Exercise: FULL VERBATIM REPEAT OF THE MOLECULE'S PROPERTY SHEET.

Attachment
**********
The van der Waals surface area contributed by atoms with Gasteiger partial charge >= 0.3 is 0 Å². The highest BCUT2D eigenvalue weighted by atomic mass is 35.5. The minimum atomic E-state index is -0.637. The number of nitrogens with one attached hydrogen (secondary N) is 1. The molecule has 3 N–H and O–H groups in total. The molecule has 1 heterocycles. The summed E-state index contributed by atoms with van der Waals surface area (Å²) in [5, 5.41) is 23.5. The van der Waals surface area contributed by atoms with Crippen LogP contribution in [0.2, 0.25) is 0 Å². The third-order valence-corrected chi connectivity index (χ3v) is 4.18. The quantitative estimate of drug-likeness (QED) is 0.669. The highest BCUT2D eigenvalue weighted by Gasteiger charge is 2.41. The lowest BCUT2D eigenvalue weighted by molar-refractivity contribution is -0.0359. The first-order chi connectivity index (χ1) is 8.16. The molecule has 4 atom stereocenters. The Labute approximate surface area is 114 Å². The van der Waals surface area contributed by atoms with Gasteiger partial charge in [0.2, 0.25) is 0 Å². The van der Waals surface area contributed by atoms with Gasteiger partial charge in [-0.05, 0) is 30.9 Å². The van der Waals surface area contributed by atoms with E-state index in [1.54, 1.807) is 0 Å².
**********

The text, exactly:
The van der Waals surface area contributed by atoms with Gasteiger partial charge >= 0.3 is 0 Å². The highest BCUT2D eigenvalue weighted by atomic mass is 35.5. The minimum atomic E-state index is -0.637. The number of nitrogens with one attached hydrogen (secondary N) is 1. The molecule has 3 N–H and O–H groups in total. The molecule has 1 heterocycles. The summed E-state index contributed by atoms with van der Waals surface area (Å²) in [5, 5.41) is 23.5. The van der Waals surface area contributed by atoms with Crippen LogP contribution in [0.2, 0.25) is 0 Å². The third-order valence-corrected chi connectivity index (χ3v) is 4.18. The quantitative estimate of drug-likeness (QED) is 0.669. The highest BCUT2D eigenvalue weighted by Gasteiger charge is 2.41. The lowest BCUT2D eigenvalue weighted by molar-refractivity contribution is -0.0359. The first-order chi connectivity index (χ1) is 8.16. The molecule has 4 atom stereocenters. The Labute approximate surface area is 114 Å². The van der Waals surface area contributed by atoms with Gasteiger partial charge in [0.2, 0.25) is 0 Å². The van der Waals surface area contributed by atoms with Gasteiger partial charge in [-0.05, 0) is 30.9 Å². The van der Waals surface area contributed by atoms with E-state index in [1.54, 1.807) is 0 Å².